Validating that everything is correctly prepared before the orchestra musicians arrive is essential, since once you start the stopwatch and start recording, there is no time to lose and you cannot start making corrections (or just the minimal ones)..
The composer, Manel Gil-Inglada, is visibly nervous as he will see how his “creature” comes to life in the hands of the musicians, and this is something that always imposes. It doesn’t matter if you’ve been in many recording sessions before. For this reason, he has accompanied Mikel from early in the morning to follow the process, although he really can’t do much more until the musicians arrive and start playing.
Around one o’clock in the afternoon, and an hour before the first block of the recording sessions begins, musicians start arriving. David has been with Manel and with Mikel for a while now, talking about the scores and the order in which the themes are going to be recorded; scores that have been arranged, orchestrated and prepared by Ferran Cruixent, Manel‘s usual collaborator.
There are some sections that are more complex than others, especially considering that when musicians sit in their places, it is the first time they will see the scores, so it is important to start with some simpler or repetitive parts, which can also be the basis for what will come next, and then increase the pace and intensity, as the session progresses and the previous warm-up has been done.
The musicians are located in their seats and some of them are looking at their sheets and rehearsing or reviewing what they have to play. The truth is that it has to be complicated to work as a professional musician in a recording session, where the first time you get a score in front of you, you have to perform it perfectly, but without knowing what other musicians around you are going to play, or with whom you will be synchronized or related at a musical level, since you do not know the overall structure of the piece.
It’s already two o’clock and Mikel launches the sessions. In the control room, Mikel is at the mixing table where he controls the levels of all the microphones and guarantees that the sound that is obtained is as pure as possible. Besides him, Martin Roller, the technician of the Slovak Radio studio, who is in charge of the computer that has Protools, the computer program used to record digitally all the music of the sessions.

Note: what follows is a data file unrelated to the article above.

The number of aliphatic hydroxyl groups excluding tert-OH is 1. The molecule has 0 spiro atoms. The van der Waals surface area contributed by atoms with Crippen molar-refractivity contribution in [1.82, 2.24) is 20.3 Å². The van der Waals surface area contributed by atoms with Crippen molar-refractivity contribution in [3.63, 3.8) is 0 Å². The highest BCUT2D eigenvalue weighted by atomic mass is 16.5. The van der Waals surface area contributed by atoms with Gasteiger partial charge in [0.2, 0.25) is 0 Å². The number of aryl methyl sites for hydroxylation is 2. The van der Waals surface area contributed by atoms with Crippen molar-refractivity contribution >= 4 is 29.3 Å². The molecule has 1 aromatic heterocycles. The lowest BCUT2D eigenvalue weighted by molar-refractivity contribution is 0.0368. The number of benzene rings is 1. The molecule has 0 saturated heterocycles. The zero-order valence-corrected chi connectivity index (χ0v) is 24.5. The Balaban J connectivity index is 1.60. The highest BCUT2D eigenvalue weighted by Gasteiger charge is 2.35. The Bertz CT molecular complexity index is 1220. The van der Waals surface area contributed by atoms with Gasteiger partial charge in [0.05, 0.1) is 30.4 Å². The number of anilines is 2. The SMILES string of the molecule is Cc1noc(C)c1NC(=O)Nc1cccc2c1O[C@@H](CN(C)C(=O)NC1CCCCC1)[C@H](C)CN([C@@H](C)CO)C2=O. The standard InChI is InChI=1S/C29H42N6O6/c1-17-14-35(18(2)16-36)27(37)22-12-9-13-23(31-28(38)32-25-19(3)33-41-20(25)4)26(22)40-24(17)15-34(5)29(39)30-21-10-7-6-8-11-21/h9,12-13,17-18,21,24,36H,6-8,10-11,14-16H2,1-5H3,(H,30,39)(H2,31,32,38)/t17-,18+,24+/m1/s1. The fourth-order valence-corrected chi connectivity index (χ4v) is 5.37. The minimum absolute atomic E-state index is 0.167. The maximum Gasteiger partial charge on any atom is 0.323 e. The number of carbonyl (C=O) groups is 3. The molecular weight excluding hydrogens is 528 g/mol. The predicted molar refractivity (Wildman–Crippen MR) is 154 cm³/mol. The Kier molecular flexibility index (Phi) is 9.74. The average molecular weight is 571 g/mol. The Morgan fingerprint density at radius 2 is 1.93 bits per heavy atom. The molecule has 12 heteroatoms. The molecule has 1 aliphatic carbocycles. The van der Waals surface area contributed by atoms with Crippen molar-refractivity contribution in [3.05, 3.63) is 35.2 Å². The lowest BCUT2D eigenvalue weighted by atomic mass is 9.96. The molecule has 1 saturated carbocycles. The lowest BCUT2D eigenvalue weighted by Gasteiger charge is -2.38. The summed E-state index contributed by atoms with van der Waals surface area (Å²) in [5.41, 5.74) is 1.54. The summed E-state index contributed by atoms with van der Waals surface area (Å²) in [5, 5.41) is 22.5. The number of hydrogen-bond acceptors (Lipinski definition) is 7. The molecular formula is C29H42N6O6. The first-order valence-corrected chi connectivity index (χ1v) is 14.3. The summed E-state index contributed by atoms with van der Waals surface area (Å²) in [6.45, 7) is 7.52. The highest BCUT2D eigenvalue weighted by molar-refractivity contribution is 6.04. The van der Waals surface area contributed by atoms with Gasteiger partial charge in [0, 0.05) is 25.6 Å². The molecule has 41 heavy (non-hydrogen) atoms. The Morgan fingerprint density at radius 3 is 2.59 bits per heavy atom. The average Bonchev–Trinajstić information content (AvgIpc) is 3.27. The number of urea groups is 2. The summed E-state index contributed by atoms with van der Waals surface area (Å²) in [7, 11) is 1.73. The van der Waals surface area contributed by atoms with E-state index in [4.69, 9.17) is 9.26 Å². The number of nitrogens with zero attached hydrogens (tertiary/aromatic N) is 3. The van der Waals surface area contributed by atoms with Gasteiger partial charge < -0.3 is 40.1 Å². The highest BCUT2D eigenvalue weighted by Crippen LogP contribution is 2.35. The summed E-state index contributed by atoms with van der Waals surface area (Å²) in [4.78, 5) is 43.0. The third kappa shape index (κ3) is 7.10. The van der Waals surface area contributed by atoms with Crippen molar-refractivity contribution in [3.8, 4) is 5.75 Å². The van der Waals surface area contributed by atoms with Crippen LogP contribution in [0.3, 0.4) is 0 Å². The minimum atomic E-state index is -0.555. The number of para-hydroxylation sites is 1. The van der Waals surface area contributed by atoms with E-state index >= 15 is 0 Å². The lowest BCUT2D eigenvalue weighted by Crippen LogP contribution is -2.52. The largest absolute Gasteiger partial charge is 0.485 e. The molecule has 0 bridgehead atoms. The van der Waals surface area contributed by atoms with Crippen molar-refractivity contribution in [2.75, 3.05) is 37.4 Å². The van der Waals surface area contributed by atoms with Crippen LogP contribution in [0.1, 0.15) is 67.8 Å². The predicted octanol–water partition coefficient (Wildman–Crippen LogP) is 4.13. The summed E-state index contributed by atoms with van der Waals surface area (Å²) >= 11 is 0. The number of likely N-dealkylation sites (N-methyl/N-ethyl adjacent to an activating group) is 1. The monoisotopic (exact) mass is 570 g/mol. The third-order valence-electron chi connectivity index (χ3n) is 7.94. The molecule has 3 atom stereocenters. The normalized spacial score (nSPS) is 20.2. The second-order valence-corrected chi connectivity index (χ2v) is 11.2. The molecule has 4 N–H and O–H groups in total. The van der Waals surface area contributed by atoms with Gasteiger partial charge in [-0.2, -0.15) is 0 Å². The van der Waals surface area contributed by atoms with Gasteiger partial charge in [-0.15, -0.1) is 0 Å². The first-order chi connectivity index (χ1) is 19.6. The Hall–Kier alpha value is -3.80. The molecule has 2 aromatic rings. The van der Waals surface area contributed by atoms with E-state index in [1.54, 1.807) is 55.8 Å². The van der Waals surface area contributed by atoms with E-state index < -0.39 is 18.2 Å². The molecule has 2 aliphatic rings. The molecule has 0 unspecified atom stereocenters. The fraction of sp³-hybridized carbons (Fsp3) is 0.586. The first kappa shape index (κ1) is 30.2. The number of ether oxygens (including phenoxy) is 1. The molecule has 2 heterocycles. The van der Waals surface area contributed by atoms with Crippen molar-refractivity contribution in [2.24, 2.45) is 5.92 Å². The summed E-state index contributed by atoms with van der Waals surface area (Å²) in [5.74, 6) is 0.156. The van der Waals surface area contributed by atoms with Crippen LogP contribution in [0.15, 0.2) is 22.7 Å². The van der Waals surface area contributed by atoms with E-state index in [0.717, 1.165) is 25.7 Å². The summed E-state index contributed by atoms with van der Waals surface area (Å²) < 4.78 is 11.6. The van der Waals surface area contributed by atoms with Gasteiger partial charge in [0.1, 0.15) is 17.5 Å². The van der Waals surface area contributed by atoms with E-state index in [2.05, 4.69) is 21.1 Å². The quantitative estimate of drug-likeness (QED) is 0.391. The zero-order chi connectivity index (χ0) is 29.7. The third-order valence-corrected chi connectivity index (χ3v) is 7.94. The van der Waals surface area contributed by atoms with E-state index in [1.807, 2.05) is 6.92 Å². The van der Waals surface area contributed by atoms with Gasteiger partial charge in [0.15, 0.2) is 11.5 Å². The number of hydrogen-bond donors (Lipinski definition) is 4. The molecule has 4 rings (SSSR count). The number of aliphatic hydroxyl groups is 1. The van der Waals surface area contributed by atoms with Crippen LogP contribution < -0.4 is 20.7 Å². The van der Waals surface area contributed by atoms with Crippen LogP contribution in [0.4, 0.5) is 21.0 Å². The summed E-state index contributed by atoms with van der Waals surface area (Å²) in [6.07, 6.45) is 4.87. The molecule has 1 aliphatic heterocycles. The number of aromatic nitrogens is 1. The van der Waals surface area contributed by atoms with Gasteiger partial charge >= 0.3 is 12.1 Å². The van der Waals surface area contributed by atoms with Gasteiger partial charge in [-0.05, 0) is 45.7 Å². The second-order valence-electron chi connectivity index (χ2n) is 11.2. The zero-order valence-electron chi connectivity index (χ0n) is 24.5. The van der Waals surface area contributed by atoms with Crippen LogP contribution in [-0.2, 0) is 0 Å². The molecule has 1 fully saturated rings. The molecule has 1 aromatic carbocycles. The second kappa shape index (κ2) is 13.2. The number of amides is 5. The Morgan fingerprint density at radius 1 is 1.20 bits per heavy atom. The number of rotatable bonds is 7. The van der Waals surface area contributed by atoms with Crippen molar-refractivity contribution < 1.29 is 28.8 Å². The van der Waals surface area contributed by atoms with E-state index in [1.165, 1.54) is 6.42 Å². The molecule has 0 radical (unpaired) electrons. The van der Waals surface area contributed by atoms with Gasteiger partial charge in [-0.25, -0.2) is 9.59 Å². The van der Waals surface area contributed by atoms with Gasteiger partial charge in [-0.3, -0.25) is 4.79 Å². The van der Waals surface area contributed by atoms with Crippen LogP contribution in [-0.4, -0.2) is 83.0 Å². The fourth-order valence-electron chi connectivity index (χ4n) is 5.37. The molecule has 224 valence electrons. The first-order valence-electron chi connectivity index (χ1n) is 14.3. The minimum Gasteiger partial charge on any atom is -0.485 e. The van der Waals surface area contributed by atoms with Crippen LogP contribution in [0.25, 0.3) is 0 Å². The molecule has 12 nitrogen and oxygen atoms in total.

Manel, sitting behind them at a table with the director’s score, reviews that what is actually being played is what is written on the paper and what was in his head when he composed the music (rhythm, tempo, intensity, instruments going in or out of the melody, etc…). He cannot avoid to start conducting “virtually” the orchestra moving his hand in the air, although the orchestra it is perfectly governed and commanded by David Hernando Rico, as we can see from the control room’s window, which has visibility of the entire auditorium.
The recording, contrary to what may seem, is not a continuous process, but rather is a process divided into many parts. The team starts recording a piece and if the music is being played as it should, they continue as long as possible to get the best take. If there are any de-synchronization between the musicians or something does not sound good, the recording is interrupted, and the expert ears of Manel, Mikel and David decide from which compass must be the take repeated, either to continue or just to repeat one certain fragment that has not been well performed.
That’s why in almost 5 hours of recording sessions you only get 15 minutes of effective music. You have to repeat a theme many times, since you have about 80 musicians on stage who have to play each part in a perfect and synchronized way, without rehearsals, live, with scores that are the first time they see and read.